I often drive by the Tesla factory in Fremont, California, to visit family or clients in San Jose. The auto plant sits just off the highway that serves as one of the main arteries into Silicon Valley.
The Tesla sign is clearly visible from the highway, but one of the world’s most advanced automotive manufacturing plants is largely hidden from view. It covers 5 million square feet over 370 acres. Most people never see the plant’s size or appreciate its complexity.
In interviews, presentations, and conference calls, Tesla Chief Executive Elon Musk uses examples and vivid language to explain the complex process of producing electric vehicles that most people never see.
Business leaders who run complex organizations or divisions should take a page from the Musk playbook and explain their businesses before someone else with less expertise does it for them.
This week, Tesla reported its first quarterly revenue of more than $1 billion. Musk acknowledged that ongoing chip shortages are “quite serious,” which makes it difficult to forecast production volume for the second half of the year.
Manufacturing electric vehicles is “insanely difficult,” Musk said. “Those who have not actually been involved in manufacturing just have no idea how painful and difficult it is. It’s like you got to eat a lot of glass.”
Building an EV prototype is easy compared to producing the vehicle itself, Musk continued. He then offered an example to support his statement.
“There are 10,000 unique parts and processes that have to work,” he said. Musk explained that even if they have 9,999 of those parts, just one missing part means the car can’t ship. “For example, a big struggle this quarter was the module that controls the airbags and the seatbelts. And obviously, you cannot ship a car without those. That limited our production severely worldwide in Shanghai and in Fremont.”
Musk provided further context by reflecting on manufacturing is really Tesla’s long-term competitive advantage.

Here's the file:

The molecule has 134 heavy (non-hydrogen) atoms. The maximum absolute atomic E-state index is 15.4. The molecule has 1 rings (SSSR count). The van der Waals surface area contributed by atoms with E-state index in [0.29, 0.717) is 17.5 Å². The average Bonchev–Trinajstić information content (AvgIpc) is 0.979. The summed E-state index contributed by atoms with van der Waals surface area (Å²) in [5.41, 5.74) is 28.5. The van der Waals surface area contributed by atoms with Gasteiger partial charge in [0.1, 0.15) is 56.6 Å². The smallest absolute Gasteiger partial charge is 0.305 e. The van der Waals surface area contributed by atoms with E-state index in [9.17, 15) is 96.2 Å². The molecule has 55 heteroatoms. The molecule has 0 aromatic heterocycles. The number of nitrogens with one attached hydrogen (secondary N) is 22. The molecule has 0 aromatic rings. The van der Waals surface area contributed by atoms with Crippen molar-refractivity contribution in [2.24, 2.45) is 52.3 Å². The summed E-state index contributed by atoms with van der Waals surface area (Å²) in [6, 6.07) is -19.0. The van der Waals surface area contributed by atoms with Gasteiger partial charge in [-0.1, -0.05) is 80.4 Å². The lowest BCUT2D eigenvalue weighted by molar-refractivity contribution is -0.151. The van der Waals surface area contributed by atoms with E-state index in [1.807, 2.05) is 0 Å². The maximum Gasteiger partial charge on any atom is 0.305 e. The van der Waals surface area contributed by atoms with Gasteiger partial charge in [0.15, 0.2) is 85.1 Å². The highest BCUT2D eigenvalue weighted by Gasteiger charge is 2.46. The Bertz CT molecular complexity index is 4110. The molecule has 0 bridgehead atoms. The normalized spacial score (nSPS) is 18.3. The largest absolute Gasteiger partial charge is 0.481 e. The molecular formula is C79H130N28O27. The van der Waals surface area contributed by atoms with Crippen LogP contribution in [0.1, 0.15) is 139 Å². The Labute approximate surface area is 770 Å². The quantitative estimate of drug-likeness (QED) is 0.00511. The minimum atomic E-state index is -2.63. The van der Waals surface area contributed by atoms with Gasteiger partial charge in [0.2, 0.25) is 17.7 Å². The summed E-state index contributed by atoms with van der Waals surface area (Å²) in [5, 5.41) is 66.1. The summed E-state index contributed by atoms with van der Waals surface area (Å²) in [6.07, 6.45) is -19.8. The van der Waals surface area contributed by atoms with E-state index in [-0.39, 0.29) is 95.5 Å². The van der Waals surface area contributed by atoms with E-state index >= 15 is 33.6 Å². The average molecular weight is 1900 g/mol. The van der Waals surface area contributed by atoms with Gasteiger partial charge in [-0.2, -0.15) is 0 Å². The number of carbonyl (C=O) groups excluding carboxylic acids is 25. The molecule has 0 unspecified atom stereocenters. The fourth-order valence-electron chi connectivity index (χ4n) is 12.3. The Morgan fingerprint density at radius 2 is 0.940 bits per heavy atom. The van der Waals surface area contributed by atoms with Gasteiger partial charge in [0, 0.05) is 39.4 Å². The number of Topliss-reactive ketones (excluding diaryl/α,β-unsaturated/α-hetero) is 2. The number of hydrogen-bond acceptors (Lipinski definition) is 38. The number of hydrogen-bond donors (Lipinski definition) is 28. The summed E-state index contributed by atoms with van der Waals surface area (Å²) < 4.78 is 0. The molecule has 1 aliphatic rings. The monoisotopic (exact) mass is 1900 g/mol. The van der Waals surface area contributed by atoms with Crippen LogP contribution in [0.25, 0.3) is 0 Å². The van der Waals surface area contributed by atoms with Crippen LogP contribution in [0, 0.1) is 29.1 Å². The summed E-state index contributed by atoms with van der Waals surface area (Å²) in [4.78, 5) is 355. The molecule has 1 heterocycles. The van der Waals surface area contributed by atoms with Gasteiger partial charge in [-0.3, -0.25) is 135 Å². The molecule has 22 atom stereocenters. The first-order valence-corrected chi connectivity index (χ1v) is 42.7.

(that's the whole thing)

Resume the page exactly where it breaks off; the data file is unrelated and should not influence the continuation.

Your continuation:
The really remarkable thing that Tesla has done is not to make an electric car, or to be a car start-up, because there have been hundreds of car start-ups in the United States and outside United States. The thing that’s remarkable is that Tesla didn’t go bankrupt in reaching volume production. That’s the amazing part because everyone else did. They thought the prototype or the idea was the hard part, and it is not. It is trivial by comparison with actual production. So it’s always worth noting that of all the American car companies, there are only two that have not gone bankrupt, and that is Ford and Tesla. So the seeds of defeat are sown on the day of victory, and we must be careful that we do not do that.
Leaders who communicate complex ideas should see themselves as the Explainer-In-Chief for their business units, much like Musk does when he talks about the hard work of building an electric vehicle.
A common complaint that I hear from CEOs and business leaders is that most people in their target audience don’t understand the complexity of their business. I hear the same frustration from leaders in almost every industry. Their comments go something like this:
“Carmine, most people have no idea how hard it is to…provide energy, grow food, cure disease, develop a new drug, ship a product to your doorstep that you ordered hours earlier.”
These leaders are right. In 2002, psychology researchers discovered a cognitive bias they call the “illusion of explanatory depth.” According to the research, “people feel they understand complex phenomena with far greater precision, coherence, and depth than they really do.”
You might have have a deep understanding of your business or field; other people do not. But they think they know it. By giving your audience specific examples in clear and vivid language, you will educate them about a process that’s far more complex than they know.
The better your audience understands the process, the more likely they’ll be to appreciate what you’ve accomplished.